Debut director Alex Garland, writer of Danny Boyle’s Sunshine and 28 Days Later delivers a beautifully orchestrated science fiction work with Ex Machina, a terrifyingly probable and timely examination into man’s compulsion to play God.
Caleb (Domhnall Gleeson) is a programmer for Internet giant Bluebook who wins an opportunity for a week one on one with the reclusive tech genius and founder of the organisation, Nathan (Oscar Isaac). When he arrives in the isolated high tech hideaway, he quickly sees the purpose of his presence; to be the human component in a Turin test determining whether Nathan’s prototype Ava (Alicia Vikander) has artificial intelligence.
Garland delivers such structural precision with Ex Machina; setting up a condensed period of time from the outset to give us seven days for this Turin test (which feels like a 90 minute Blade Runner “Voight-Kampff” exam); to discover if this Facebook Frankenstein can convince us that his monster is human. Garland places Nathan and Caleb into a predicament where each others success is at the expense of the other. Isaac’s Nathan needs to have his genius validated; Gleeson’s Caleb wants to show that his intellect is formidable enough to overcome the ‘bells and whistles’ of Ava. As the film progresses though, we are introduced to Ava’s awareness, and a third indistinct set of motivations began to influence proceedings.
After previous collaborations with Danny Boyle in the director’s chair, this reviewer had certainly become accustomed to Garland’s content being framed and composed with skill and style. Ex Machina demonstrates that Garland’s vision isn’t just enunciated in the narrative and the spoken dialogue but in the entire mood of the film. The setting, like a camouflaged, high-tech Hitler’s bunker, rooted into the natural landscape, mirrors Nathan’s reputation; reclusive, technologically secure and a living laboratory. The lighting shifts from cold natural light in times that they venture into the compound’s outdoor sections, to harsh unnatural red-lit flood lighting. The pulsating, minimalistic tech score by Ben Salisbury and Geoff Barrow speeds up your heart’s rhythm or makes you fill with the dread of isolation.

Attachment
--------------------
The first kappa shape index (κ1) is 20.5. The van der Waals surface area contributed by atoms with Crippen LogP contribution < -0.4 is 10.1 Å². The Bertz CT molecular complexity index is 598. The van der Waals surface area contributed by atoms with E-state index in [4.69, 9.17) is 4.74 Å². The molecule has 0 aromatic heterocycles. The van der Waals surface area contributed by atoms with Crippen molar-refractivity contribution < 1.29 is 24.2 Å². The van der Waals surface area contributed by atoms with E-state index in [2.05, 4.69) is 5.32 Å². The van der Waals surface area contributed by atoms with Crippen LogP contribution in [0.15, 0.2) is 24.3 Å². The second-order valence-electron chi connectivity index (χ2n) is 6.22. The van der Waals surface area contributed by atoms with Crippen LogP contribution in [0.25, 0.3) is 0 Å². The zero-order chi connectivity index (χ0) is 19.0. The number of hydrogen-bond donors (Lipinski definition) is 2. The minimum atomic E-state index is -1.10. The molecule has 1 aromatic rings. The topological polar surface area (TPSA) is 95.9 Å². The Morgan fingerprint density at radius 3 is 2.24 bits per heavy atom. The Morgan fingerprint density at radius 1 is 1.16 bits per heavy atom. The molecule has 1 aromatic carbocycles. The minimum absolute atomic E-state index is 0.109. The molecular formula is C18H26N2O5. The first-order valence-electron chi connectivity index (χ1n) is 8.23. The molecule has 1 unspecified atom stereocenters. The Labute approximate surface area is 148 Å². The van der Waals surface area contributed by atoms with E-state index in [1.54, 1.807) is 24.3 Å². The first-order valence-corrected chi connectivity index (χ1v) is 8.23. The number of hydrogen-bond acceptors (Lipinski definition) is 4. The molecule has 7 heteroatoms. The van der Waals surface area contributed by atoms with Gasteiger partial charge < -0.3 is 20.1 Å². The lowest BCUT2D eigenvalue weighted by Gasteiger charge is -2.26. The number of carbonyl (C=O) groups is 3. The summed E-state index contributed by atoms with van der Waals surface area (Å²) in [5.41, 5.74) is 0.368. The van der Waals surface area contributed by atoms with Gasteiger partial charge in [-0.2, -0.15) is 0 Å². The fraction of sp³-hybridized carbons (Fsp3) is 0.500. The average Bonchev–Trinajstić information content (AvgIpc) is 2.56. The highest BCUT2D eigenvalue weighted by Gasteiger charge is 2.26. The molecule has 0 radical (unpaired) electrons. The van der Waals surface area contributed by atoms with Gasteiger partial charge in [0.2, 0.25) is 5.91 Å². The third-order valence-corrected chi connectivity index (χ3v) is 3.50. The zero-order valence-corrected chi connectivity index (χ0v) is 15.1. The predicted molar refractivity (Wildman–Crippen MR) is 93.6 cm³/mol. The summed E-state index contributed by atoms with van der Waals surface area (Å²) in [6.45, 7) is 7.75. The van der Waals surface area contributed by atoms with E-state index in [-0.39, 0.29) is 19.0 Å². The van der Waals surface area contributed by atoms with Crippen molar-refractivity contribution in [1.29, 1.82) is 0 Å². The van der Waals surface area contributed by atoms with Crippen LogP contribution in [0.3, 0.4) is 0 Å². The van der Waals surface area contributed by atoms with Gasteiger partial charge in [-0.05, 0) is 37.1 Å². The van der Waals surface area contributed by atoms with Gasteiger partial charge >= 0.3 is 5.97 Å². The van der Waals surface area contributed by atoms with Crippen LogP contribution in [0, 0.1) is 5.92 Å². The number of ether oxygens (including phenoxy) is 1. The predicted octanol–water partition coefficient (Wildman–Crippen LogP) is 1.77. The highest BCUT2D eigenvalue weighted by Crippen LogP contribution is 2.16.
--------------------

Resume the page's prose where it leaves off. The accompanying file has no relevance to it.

Oscar Isaac’s Nathan is a manifestation of hubris. He’s built an infrastructure to fund his pursuits and he wants to evaluate his prototype to validate his beliefs; but he’s doing it with the tightest possible controls in place. Isaac seems to disappear behind the luscious beard and shaven head of Nathan. He’s able to make you feel like he needs to be detached to be able to so wholly influence the world with his genius. He’s able to deliver a particularly weird eccentric scene with a straight-faced sincerity (and wicked dance moves). However, as the cracks begin to appear in his (albeit limited) public facade there’s menace and fear of what he might have created.
Domhnall Gleeson’s Caleb comes into this experiment with a wonder and in an attempt to become the ultimate brown nose for his boss. What he’s not prepared for is that he’s the participant who has to prove Nathan’s genius wrong by invalidating and Ava. Gleeson’s got that ‘Agent Scully’ level pragmatism about him that reeks in every judgemental gaze; and yet he’s got an emotional naivety that makes him stick out like a baby gazelle for a pride of hungry lions.
Alicia Vikander is amazing as Ava. She’s there to be objectified and marvelled at by Caleb, though not in the traditional sense, in a technological sense (the same way you might marvel at an Aston Martin for beauty and power). Yet, unlike something purely mechanical, she begins to disarm Caleb (and the audience) with her sentience. Like Caleb, every moment that you’re in front of her, you begin to see additional levels of complexity. It’s a tremendously well-paced performance.
Alex Garland’s Ex Machina senses that the closer we are to the inevitable birth of artificial intelligence the more essential science fiction cinema is in examining the purpose of the pursuit. Ex Machina is the iPhone to Blade Runner‘s Walkman.
Blake Howard – follow Blake on Twitter here: @blakeisbatman
Directed by: Alex Garland
Written by: Alex Garland
Starring: Domhnall Gleeson, Oscar Isaac, Alicia Vikander, Sonoya Mizuno
Domhnall Gleeson … Caleb
Oscar Isaac … Nathan
Alicia Vikander … Ava
Sonoya Mizuno … Kyoko